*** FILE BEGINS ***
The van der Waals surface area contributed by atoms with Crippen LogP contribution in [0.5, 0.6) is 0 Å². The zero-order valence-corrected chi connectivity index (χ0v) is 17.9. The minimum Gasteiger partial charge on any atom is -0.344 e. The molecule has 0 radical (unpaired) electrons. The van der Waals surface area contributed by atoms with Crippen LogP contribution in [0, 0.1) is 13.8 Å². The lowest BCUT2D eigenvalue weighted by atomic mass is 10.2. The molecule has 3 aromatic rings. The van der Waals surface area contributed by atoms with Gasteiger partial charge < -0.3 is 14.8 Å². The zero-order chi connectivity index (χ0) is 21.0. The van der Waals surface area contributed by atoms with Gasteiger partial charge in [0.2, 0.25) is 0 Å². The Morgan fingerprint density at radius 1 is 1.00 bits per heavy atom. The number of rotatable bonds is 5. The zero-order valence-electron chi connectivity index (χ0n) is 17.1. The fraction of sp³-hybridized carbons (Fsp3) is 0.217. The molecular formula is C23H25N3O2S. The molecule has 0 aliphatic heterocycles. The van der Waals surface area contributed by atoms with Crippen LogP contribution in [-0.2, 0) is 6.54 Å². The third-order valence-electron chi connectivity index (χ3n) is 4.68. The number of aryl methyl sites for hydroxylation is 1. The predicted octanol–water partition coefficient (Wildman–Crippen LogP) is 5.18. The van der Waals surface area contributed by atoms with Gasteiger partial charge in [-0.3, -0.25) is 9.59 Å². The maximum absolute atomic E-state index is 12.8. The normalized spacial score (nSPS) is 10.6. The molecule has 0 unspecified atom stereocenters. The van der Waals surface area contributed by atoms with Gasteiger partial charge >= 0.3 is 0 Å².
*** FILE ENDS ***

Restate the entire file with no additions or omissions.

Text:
The van der Waals surface area contributed by atoms with Crippen LogP contribution in [0.5, 0.6) is 0 Å². The zero-order valence-corrected chi connectivity index (χ0v) is 17.9. The minimum Gasteiger partial charge on any atom is -0.344 e. The molecule has 0 radical (unpaired) electrons. The van der Waals surface area contributed by atoms with Crippen LogP contribution in [0, 0.1) is 13.8 Å². The lowest BCUT2D eigenvalue weighted by atomic mass is 10.2. The molecule has 3 aromatic rings. The van der Waals surface area contributed by atoms with Gasteiger partial charge < -0.3 is 14.8 Å². The zero-order chi connectivity index (χ0) is 21.0. The van der Waals surface area contributed by atoms with Gasteiger partial charge in [0.2, 0.25) is 0 Å². The Morgan fingerprint density at radius 1 is 1.00 bits per heavy atom. The number of rotatable bonds is 5. The zero-order valence-electron chi connectivity index (χ0n) is 17.1. The fraction of sp³-hybridized carbons (Fsp3) is 0.217. The molecular formula is C23H25N3O2S. The molecule has 0 aliphatic heterocycles. The van der Waals surface area contributed by atoms with Crippen LogP contribution in [-0.2, 0) is 6.54 Å². The third-order valence-electron chi connectivity index (χ3n) is 4.68. The number of aryl methyl sites for hydroxylation is 1. The predicted octanol–water partition coefficient (Wildman–Crippen LogP) is 5.18. The van der Waals surface area contributed by atoms with Gasteiger partial charge in [-0.3, -0.25) is 9.59 Å². The maximum absolute atomic E-state index is 12.8. The normalized spacial score (nSPS) is 10.6. The molecule has 0 unspecified atom stereocenters. The van der Waals surface area contributed by atoms with Gasteiger partial charge >= 0.3 is 0 Å².